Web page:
Fall is just around the corner, and that means that I’ll be back on the convention circuit.  If you’re headed to one of these conventions, please stop by one of my panels/readings or catch me in the hall and say hello!

Dragon*Con—Labor Day Weekend

Here’s my official panel schedule:

My #DragonCon schedule: Title: Breaking In: How it’s Done Description: Trying to break into the SF/Fantasy/Dark Fantasy/Urban Fantasy markets? Fri 01:00 pm : Manila / Singapore / Hong Kong – Hyatt

My #DragonCon schedule: Title: Broad Universe Reading Description: Quick cuts read by some up and coming female authors; their own works or works they find influential. Time: Fri 10:00 pm Location: Greenbriar – Hyatt

My #DragonCon schedule: Title: 101 Fascinating/Gruesome Ways to Kill a Character Description: What’s the most fascinating way to kill a character? Time: Sat 10:00 pm Location: Manila / Singapore / Hong Kong – Hyatt

My #DragonCon schedule: Title: Podcasting Writers Roundtable Description: Join popular Podcast authors to discuss the changing face of books and online media. Time: Sun 11:30 am Location: 204 – Hilton

My #DragonCon schedule: Title: Broad Universe Reading Part 2 Description: Quick cuts read by some up and coming female authors; their own works or works they find influential. Sun 01:00 pm Location: Fairlie – Hyatt

My #DragonCon schedule: Title: Down and Dirty Internet Marketing Description: How to get your stuff noticed. How to interest potential readers, viewers, listeners, etc. Time: Sun 05:30 pm Location: 201 – Hilton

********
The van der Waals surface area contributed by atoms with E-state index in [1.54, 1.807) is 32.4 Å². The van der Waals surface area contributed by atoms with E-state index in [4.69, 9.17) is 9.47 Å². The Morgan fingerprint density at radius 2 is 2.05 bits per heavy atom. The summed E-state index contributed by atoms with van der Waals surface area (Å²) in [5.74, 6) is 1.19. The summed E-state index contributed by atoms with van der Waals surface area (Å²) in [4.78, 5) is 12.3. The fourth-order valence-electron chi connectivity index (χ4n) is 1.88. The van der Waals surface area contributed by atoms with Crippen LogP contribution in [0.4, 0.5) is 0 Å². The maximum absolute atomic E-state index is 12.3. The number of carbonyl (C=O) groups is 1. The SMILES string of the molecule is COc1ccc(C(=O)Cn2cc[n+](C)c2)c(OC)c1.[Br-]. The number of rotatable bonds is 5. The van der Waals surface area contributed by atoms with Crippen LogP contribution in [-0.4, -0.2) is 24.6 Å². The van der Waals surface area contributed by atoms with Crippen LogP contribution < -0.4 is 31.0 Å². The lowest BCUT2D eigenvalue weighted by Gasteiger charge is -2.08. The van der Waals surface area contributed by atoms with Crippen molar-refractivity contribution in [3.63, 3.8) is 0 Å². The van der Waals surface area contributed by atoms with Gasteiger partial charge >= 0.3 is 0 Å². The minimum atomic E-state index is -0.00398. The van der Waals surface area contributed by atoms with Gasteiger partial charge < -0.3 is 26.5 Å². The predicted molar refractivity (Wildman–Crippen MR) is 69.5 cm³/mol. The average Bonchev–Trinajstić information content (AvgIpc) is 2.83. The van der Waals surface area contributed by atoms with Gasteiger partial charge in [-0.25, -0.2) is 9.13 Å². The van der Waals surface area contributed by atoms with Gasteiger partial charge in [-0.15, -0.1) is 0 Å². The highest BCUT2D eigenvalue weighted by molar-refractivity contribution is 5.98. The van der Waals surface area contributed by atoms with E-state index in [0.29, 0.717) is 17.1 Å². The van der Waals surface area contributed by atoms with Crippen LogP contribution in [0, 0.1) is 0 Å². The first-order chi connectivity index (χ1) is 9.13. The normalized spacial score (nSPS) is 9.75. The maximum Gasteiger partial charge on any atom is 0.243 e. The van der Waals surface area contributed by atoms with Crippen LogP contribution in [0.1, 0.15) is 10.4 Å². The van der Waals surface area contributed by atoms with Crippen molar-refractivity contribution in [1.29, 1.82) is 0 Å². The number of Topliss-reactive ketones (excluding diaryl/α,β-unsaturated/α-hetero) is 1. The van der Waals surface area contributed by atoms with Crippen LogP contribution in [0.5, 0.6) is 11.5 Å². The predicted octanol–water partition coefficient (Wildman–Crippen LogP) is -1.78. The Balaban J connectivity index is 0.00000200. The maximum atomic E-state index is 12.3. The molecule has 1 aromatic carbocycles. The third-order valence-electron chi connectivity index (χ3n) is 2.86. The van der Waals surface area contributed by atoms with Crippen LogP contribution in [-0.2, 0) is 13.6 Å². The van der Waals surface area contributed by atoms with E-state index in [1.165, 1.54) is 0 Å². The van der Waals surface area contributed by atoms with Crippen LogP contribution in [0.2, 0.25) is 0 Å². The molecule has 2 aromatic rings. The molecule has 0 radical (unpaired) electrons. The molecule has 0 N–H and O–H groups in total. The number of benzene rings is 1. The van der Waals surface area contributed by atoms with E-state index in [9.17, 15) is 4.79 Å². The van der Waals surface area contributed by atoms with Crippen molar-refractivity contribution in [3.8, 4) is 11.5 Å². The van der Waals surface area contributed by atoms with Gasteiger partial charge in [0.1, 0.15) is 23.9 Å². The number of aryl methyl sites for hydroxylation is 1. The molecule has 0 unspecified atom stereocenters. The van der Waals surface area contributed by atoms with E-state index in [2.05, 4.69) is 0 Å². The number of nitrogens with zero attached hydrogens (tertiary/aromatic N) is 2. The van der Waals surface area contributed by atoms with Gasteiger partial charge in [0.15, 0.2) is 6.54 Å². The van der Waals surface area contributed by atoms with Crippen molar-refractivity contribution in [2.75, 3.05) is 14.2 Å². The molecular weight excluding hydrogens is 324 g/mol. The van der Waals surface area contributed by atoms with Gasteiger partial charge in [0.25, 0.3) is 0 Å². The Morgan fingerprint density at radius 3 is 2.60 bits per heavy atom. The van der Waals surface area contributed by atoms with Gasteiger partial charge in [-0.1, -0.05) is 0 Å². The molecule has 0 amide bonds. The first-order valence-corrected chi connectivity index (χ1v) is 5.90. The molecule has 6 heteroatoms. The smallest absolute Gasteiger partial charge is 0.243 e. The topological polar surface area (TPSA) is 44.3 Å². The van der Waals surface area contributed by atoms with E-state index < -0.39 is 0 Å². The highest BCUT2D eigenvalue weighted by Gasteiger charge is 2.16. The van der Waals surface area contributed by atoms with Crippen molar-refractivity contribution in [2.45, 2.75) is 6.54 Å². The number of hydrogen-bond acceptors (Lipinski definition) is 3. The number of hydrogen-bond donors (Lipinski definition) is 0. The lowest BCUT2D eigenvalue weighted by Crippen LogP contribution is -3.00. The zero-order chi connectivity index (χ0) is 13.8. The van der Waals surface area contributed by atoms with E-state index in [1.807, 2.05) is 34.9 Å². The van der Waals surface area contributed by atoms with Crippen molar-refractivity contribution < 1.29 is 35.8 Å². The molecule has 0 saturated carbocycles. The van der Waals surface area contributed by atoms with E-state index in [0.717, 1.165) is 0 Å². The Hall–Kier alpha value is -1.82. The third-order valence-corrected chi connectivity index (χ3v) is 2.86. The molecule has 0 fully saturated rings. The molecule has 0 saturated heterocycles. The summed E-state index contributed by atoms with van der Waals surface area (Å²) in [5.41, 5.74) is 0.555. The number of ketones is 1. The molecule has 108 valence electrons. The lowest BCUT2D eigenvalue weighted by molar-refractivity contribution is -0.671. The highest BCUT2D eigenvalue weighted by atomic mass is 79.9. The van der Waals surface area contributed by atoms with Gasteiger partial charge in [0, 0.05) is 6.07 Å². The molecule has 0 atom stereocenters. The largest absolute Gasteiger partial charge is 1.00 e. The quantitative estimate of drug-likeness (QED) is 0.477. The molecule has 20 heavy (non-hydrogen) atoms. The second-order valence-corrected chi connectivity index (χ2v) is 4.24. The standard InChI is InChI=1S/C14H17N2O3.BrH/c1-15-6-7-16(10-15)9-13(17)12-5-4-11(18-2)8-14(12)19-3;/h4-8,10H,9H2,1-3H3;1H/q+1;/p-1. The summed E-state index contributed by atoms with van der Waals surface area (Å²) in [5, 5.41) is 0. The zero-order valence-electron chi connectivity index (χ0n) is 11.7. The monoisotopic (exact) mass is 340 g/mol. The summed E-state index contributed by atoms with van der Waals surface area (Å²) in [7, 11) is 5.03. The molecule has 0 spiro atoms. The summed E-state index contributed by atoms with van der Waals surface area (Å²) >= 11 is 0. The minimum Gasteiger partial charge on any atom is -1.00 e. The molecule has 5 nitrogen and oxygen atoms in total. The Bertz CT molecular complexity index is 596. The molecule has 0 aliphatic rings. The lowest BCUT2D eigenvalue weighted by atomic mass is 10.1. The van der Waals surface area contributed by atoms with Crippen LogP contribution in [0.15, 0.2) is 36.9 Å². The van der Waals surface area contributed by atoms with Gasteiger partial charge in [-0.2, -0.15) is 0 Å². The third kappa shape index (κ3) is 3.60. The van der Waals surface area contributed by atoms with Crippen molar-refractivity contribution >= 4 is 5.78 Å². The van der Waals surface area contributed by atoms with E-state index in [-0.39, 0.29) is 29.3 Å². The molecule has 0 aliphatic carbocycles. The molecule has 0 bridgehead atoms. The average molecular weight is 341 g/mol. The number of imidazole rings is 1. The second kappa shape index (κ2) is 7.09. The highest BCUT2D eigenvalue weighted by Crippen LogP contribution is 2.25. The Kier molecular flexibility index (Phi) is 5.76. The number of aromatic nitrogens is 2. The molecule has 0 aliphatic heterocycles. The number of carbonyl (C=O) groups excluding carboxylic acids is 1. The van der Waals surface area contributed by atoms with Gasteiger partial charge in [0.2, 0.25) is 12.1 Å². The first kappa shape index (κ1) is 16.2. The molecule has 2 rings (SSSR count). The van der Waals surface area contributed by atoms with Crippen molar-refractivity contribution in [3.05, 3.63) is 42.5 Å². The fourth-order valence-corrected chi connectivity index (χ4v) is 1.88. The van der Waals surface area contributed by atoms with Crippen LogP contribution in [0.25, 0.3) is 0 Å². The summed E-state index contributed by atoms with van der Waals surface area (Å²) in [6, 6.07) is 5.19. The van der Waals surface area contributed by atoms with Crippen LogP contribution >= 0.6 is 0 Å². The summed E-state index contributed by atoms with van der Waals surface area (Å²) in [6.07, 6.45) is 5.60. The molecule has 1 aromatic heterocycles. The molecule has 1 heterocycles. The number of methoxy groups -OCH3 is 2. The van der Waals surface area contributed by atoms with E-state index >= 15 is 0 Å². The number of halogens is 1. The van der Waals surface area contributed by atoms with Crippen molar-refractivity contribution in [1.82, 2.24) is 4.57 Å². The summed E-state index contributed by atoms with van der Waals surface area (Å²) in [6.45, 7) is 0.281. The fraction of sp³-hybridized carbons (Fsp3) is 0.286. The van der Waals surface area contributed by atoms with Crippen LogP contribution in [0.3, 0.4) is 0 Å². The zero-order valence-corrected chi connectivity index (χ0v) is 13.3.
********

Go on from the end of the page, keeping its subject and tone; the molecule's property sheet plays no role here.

Then Oct 14-16 I’ll be at Capclave, Gaithersburg, MD.  The week of Halloween, Samhain, Dia De Los Muertos and All Hallow’s Eve is my Days of the Dead online blog event, Oct. 24 – 31.

Nov            18-20 I’ll be at Philcon in Cherry Hill, NJ, and then I hope to be in several Charlotte-area bookstores in early December.

Next year is already shaping up.  Here’s a sneak peek of what’s to come:

I’ll be chillin’ in Boston for Arisia in January!

I’ve accepted invitations to SheVaCon and Mysticon (both in Roanoke) in February, and should be back in Charlotte book stores with the launch of The Dread, Book Two in The Fallen Kings Cycle.

In March I’ll be at Ravencon as well as at the Arizona Renaissance Festival outside of Phoenix.

I’ve also been invited to Book Expo (BEA) in June, although I don’t have a schedule of events yet.

That’s what’s solid so far—I’ll add dates as I get confirmations.  And if you just like to talk about the craft and business of writing, please join me in person for my monthly Meetup, the  Thrifty Author Publishing Success Network!